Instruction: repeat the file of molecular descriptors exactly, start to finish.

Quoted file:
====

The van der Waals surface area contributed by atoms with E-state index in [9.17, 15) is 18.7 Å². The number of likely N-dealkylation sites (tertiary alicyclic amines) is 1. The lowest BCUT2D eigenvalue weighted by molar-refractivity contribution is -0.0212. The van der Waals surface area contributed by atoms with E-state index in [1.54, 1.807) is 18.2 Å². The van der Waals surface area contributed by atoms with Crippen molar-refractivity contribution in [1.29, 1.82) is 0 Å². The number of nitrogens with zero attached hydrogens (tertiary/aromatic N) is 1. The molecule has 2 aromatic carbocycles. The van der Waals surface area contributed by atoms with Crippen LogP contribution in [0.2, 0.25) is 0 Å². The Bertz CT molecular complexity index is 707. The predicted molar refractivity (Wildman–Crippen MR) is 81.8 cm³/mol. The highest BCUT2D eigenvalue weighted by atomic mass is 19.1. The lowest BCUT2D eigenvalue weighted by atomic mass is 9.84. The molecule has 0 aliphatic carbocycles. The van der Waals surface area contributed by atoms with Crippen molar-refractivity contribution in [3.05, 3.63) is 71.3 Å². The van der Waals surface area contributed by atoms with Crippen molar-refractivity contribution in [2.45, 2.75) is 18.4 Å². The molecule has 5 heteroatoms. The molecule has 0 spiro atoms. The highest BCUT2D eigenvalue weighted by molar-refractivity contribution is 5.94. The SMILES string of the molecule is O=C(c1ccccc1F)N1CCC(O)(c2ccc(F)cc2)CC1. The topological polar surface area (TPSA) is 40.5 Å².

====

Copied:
The van der Waals surface area contributed by atoms with E-state index in [9.17, 15) is 18.7 Å². The number of likely N-dealkylation sites (tertiary alicyclic amines) is 1. The lowest BCUT2D eigenvalue weighted by molar-refractivity contribution is -0.0212. The van der Waals surface area contributed by atoms with E-state index in [1.54, 1.807) is 18.2 Å². The van der Waals surface area contributed by atoms with Crippen molar-refractivity contribution in [1.29, 1.82) is 0 Å². The number of nitrogens with zero attached hydrogens (tertiary/aromatic N) is 1. The molecule has 2 aromatic carbocycles. The van der Waals surface area contributed by atoms with Crippen LogP contribution in [0.2, 0.25) is 0 Å². The Bertz CT molecular complexity index is 707. The predicted molar refractivity (Wildman–Crippen MR) is 81.8 cm³/mol. The highest BCUT2D eigenvalue weighted by atomic mass is 19.1. The lowest BCUT2D eigenvalue weighted by atomic mass is 9.84. The molecule has 0 aliphatic carbocycles. The van der Waals surface area contributed by atoms with Crippen molar-refractivity contribution in [3.05, 3.63) is 71.3 Å². The van der Waals surface area contributed by atoms with Crippen molar-refractivity contribution in [2.45, 2.75) is 18.4 Å². The molecule has 5 heteroatoms. The molecule has 0 spiro atoms. The highest BCUT2D eigenvalue weighted by molar-refractivity contribution is 5.94. The SMILES string of the molecule is O=C(c1ccccc1F)N1CCC(O)(c2ccc(F)cc2)CC1. The topological polar surface area (TPSA) is 40.5 Å².